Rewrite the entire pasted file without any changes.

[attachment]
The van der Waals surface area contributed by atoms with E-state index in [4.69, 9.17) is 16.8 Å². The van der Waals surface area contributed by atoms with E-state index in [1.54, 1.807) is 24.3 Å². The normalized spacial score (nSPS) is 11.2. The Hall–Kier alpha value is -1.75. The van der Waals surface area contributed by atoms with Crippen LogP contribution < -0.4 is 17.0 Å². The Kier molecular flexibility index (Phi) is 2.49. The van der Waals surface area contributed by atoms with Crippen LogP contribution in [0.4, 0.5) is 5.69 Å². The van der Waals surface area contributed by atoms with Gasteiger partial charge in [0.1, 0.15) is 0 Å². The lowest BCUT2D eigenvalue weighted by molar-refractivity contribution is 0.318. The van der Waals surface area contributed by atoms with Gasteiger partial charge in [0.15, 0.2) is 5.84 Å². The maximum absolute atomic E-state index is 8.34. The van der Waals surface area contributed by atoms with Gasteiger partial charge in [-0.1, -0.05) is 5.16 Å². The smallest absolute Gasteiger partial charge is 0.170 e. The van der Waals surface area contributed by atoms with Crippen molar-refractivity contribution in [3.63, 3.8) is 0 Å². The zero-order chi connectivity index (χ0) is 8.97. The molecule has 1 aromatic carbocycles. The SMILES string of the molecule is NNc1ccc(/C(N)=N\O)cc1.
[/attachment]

The van der Waals surface area contributed by atoms with E-state index in [4.69, 9.17) is 16.8 Å². The van der Waals surface area contributed by atoms with E-state index in [1.54, 1.807) is 24.3 Å². The normalized spacial score (nSPS) is 11.2. The Hall–Kier alpha value is -1.75. The van der Waals surface area contributed by atoms with Crippen LogP contribution < -0.4 is 17.0 Å². The Kier molecular flexibility index (Phi) is 2.49. The van der Waals surface area contributed by atoms with Crippen LogP contribution in [0.4, 0.5) is 5.69 Å². The van der Waals surface area contributed by atoms with Gasteiger partial charge in [0.1, 0.15) is 0 Å². The lowest BCUT2D eigenvalue weighted by molar-refractivity contribution is 0.318. The van der Waals surface area contributed by atoms with Gasteiger partial charge in [0.15, 0.2) is 5.84 Å². The maximum absolute atomic E-state index is 8.34. The van der Waals surface area contributed by atoms with Gasteiger partial charge in [-0.1, -0.05) is 5.16 Å². The smallest absolute Gasteiger partial charge is 0.170 e. The van der Waals surface area contributed by atoms with Crippen molar-refractivity contribution in [3.63, 3.8) is 0 Å². The zero-order chi connectivity index (χ0) is 8.97. The molecule has 1 aromatic carbocycles. The SMILES string of the molecule is NNc1ccc(/C(N)=N\O)cc1.